February 7, 2021
Most people—80% of Americans, in fact—experience low back pain at some time in their lives. It is the second most common reason people visit their doctors. Besides the discomfort and impact on quality of life, low back pain causes thousands of hours of missed work each year. It also has the potential to create dependency on prescription pain drugs.
Many of episodes of low back pain will get better in a few days or weeks, but the pain can become chronic, meaning it lasts for more than three months.
Learn what should you do if you experience low back pain, how can it be prevented, and when should you seek medical attention immediately.
Low Back Pain Red Flags
I’ll start with the last first. While most back pain is not caused by any serious underlying condition, it is important to seek medical care if you have any of the following symptoms along with your low back pain:
- Unexpected weight loss
- Back pain lasting longer than 4 weeks
- Sudden changes in bowel or bladder function
- Weakness or sensory loss that gets continually worse
Understanding Low Back Pain
Many parts of the back can cause pain, including bone (vertebrae), discs (the cushions between the vertebrae), muscles, ligaments, nerves, and facet joints (the cushions connecting the back of the spine).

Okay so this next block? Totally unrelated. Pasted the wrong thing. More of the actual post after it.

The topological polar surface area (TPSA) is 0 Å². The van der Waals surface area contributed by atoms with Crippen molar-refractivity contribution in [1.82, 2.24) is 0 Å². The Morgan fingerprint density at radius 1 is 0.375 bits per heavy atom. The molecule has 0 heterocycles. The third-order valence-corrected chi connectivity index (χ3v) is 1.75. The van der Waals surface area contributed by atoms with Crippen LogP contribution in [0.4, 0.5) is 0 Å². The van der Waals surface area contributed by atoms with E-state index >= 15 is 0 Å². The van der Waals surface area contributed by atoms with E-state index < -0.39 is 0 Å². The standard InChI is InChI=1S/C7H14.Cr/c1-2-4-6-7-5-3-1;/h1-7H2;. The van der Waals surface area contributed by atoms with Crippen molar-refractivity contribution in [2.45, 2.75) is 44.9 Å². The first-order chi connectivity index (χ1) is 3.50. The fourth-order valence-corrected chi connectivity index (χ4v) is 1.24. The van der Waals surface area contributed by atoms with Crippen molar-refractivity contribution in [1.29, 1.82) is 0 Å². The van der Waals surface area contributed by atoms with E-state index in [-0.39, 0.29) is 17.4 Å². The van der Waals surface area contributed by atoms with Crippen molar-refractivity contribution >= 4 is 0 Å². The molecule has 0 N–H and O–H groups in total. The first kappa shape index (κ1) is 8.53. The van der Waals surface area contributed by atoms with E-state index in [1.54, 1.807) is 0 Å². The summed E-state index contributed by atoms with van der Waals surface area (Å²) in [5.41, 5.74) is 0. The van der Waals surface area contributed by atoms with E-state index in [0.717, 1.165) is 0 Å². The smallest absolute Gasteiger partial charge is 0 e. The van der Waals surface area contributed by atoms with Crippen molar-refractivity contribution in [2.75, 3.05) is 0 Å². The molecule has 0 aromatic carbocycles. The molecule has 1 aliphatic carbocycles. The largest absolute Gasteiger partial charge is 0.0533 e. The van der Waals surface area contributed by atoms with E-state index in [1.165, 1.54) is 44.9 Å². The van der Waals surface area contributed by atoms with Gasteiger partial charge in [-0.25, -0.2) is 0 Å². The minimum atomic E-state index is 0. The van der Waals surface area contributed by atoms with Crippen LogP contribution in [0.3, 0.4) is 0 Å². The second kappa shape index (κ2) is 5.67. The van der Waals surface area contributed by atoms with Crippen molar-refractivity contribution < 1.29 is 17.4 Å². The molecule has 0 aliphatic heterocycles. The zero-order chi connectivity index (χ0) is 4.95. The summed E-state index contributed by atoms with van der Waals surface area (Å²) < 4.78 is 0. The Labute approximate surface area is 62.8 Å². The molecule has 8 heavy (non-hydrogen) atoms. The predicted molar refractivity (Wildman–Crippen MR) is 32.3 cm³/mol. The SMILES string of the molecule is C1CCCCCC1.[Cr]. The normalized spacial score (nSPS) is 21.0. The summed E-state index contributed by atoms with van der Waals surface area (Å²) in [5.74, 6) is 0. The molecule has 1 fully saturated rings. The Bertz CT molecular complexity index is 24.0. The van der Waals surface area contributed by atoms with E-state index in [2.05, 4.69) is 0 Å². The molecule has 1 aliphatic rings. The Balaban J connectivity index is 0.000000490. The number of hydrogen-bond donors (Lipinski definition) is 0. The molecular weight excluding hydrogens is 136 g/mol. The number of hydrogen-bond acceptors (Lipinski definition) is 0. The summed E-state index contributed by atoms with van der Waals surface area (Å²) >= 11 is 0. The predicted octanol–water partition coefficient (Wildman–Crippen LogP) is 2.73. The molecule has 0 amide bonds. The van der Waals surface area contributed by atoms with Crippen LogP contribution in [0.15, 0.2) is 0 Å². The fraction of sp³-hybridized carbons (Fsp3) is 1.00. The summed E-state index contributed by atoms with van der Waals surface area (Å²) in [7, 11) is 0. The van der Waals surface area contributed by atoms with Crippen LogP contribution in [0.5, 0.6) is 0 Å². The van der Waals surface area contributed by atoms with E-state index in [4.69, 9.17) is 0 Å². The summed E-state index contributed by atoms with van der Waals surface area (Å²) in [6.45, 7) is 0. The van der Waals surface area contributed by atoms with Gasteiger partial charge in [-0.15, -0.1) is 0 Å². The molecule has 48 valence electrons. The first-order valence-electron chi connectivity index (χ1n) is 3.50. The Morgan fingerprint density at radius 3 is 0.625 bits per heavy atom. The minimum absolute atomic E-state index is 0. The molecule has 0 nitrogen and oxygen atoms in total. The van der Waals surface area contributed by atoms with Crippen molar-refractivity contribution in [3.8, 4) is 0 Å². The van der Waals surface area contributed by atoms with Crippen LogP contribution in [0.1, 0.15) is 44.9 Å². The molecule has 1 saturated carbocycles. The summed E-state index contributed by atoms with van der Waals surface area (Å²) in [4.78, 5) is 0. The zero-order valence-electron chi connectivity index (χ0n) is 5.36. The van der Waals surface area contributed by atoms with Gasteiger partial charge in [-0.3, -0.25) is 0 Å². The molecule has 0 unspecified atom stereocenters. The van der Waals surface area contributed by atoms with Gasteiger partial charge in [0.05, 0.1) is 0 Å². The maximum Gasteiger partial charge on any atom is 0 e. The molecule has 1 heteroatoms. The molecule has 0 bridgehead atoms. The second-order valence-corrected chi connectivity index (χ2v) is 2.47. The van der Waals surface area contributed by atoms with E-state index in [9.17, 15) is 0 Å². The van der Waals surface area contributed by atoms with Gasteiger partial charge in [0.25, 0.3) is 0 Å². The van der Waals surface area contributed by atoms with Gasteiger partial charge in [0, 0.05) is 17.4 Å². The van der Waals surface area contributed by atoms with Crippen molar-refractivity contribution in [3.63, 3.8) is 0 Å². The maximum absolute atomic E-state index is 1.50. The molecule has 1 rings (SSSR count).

Injuries or muscle and ligament strains are often the cause of short-lived low back pain. Temporarily limiting your activity and using over-the-counter medications may be all you need to help your body recover.
If your pain lasts more than three months, it is often considered to be chronic low back pain. This is a more complicated situation.
Treating Low Back Pain
A medical exam and several tests can help your doctor identify the source of your pain, confirm a problem, rule out certain serious conditions, and then determine the best treatment. This might include physical therapy, medications, injections, chiropractic treatments, relaxation techniques, or acupuncture.
If these treatments are not working, you may be referred to a pain management specialist. If your condition is serious enough to consider surgery, a spine surgeon would be consulted as well.
If you are experiencing back pain that is not getting better, you can request an appointment with our spine program by completing this Request an Appointment form.
Prevent Low Back Pain Before It Starts
Of course the best advice is to avoid low back pain altogether. Here are a few tips to help you do that:
- Stay physically active: Exercise can help delay or prevent back pain and other chronic condition, along with managing stress. Walking, stretching and low-impact exercise helps keep muscles strong and flexible. Too much rest leads to stiffness and weakness.
- Lift properly: Lift with your legs and avoid bending at the waist to put less strain on your back.
- Practice good posture: Sit up straight and keep your shoulders back when standing.
- Don’t smoke...and if you do, stop! People who smoke are much more likely to develop chronic back pain than those who don’t smoke. Smoking negatively affects the vascular structures of discs and joints.